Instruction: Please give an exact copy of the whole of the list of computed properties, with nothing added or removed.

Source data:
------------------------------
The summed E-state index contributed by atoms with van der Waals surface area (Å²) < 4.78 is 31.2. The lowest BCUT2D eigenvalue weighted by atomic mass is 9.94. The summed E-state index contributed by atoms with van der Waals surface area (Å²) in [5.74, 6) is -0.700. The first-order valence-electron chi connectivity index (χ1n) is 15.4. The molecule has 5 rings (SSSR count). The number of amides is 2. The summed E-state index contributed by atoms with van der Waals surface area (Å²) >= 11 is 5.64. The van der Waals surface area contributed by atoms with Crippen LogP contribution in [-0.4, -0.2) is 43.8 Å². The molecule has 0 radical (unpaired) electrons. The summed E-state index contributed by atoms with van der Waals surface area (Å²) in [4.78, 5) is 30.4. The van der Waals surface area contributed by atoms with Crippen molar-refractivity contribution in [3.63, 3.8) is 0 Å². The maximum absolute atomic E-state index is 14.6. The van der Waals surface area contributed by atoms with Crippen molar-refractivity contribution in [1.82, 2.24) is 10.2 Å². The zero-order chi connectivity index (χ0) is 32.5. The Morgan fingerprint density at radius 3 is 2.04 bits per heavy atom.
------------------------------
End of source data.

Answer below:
The summed E-state index contributed by atoms with van der Waals surface area (Å²) < 4.78 is 31.2. The lowest BCUT2D eigenvalue weighted by atomic mass is 9.94. The summed E-state index contributed by atoms with van der Waals surface area (Å²) in [5.74, 6) is -0.700. The first-order valence-electron chi connectivity index (χ1n) is 15.4. The molecule has 5 rings (SSSR count). The number of amides is 2. The summed E-state index contributed by atoms with van der Waals surface area (Å²) >= 11 is 5.64. The van der Waals surface area contributed by atoms with Crippen LogP contribution in [-0.4, -0.2) is 43.8 Å². The molecule has 0 radical (unpaired) electrons. The summed E-state index contributed by atoms with van der Waals surface area (Å²) in [4.78, 5) is 30.4. The van der Waals surface area contributed by atoms with Crippen molar-refractivity contribution in [3.63, 3.8) is 0 Å². The maximum absolute atomic E-state index is 14.6. The van der Waals surface area contributed by atoms with Crippen molar-refractivity contribution in [1.82, 2.24) is 10.2 Å². The zero-order chi connectivity index (χ0) is 32.5. The Morgan fingerprint density at radius 3 is 2.04 bits per heavy atom.